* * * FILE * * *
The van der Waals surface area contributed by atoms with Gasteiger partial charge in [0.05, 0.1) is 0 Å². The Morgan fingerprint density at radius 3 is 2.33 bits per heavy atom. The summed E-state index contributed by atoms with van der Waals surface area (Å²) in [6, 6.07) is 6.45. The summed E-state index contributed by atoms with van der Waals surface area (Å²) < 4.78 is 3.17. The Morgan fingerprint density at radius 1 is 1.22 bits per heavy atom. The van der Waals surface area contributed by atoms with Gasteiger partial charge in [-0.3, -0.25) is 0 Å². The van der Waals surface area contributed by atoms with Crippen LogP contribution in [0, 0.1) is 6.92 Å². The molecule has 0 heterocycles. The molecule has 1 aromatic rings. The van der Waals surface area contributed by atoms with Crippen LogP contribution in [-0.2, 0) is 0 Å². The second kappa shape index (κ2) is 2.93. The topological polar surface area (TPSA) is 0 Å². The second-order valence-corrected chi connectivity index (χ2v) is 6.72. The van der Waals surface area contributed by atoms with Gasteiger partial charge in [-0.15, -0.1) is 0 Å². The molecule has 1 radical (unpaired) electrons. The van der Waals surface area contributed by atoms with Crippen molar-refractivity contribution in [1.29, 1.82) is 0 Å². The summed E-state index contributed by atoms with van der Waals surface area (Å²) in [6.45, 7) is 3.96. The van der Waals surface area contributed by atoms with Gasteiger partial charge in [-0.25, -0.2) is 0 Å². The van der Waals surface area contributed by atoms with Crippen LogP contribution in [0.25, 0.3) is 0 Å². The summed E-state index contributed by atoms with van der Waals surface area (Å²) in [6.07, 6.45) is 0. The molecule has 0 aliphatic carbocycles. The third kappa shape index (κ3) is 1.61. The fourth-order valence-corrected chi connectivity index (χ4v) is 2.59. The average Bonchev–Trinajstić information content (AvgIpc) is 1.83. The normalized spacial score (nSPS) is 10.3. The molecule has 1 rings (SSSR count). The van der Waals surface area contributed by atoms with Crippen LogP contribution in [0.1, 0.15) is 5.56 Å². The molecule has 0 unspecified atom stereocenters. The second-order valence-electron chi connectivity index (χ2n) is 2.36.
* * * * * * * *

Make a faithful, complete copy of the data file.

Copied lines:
The van der Waals surface area contributed by atoms with Gasteiger partial charge in [0.05, 0.1) is 0 Å². The Morgan fingerprint density at radius 3 is 2.33 bits per heavy atom. The summed E-state index contributed by atoms with van der Waals surface area (Å²) in [6, 6.07) is 6.45. The summed E-state index contributed by atoms with van der Waals surface area (Å²) < 4.78 is 3.17. The Morgan fingerprint density at radius 1 is 1.22 bits per heavy atom. The van der Waals surface area contributed by atoms with Gasteiger partial charge in [-0.3, -0.25) is 0 Å². The van der Waals surface area contributed by atoms with Crippen LogP contribution in [0, 0.1) is 6.92 Å². The molecule has 0 heterocycles. The molecule has 1 aromatic rings. The van der Waals surface area contributed by atoms with Crippen LogP contribution in [-0.2, 0) is 0 Å². The second kappa shape index (κ2) is 2.93. The topological polar surface area (TPSA) is 0 Å². The second-order valence-corrected chi connectivity index (χ2v) is 6.72. The van der Waals surface area contributed by atoms with Gasteiger partial charge in [-0.15, -0.1) is 0 Å². The molecule has 1 radical (unpaired) electrons. The van der Waals surface area contributed by atoms with Crippen molar-refractivity contribution in [1.29, 1.82) is 0 Å². The summed E-state index contributed by atoms with van der Waals surface area (Å²) in [6.45, 7) is 3.96. The van der Waals surface area contributed by atoms with Gasteiger partial charge in [-0.25, -0.2) is 0 Å². The van der Waals surface area contributed by atoms with Crippen LogP contribution in [0.25, 0.3) is 0 Å². The summed E-state index contributed by atoms with van der Waals surface area (Å²) in [6.07, 6.45) is 0. The molecule has 0 aliphatic carbocycles. The third kappa shape index (κ3) is 1.61. The fourth-order valence-corrected chi connectivity index (χ4v) is 2.59. The average Bonchev–Trinajstić information content (AvgIpc) is 1.83. The normalized spacial score (nSPS) is 10.3. The molecule has 1 rings (SSSR count). The van der Waals surface area contributed by atoms with Crippen LogP contribution in [0.1, 0.15) is 5.56 Å². The molecule has 0 unspecified atom stereocenters. The second-order valence-electron chi connectivity index (χ2n) is 2.36.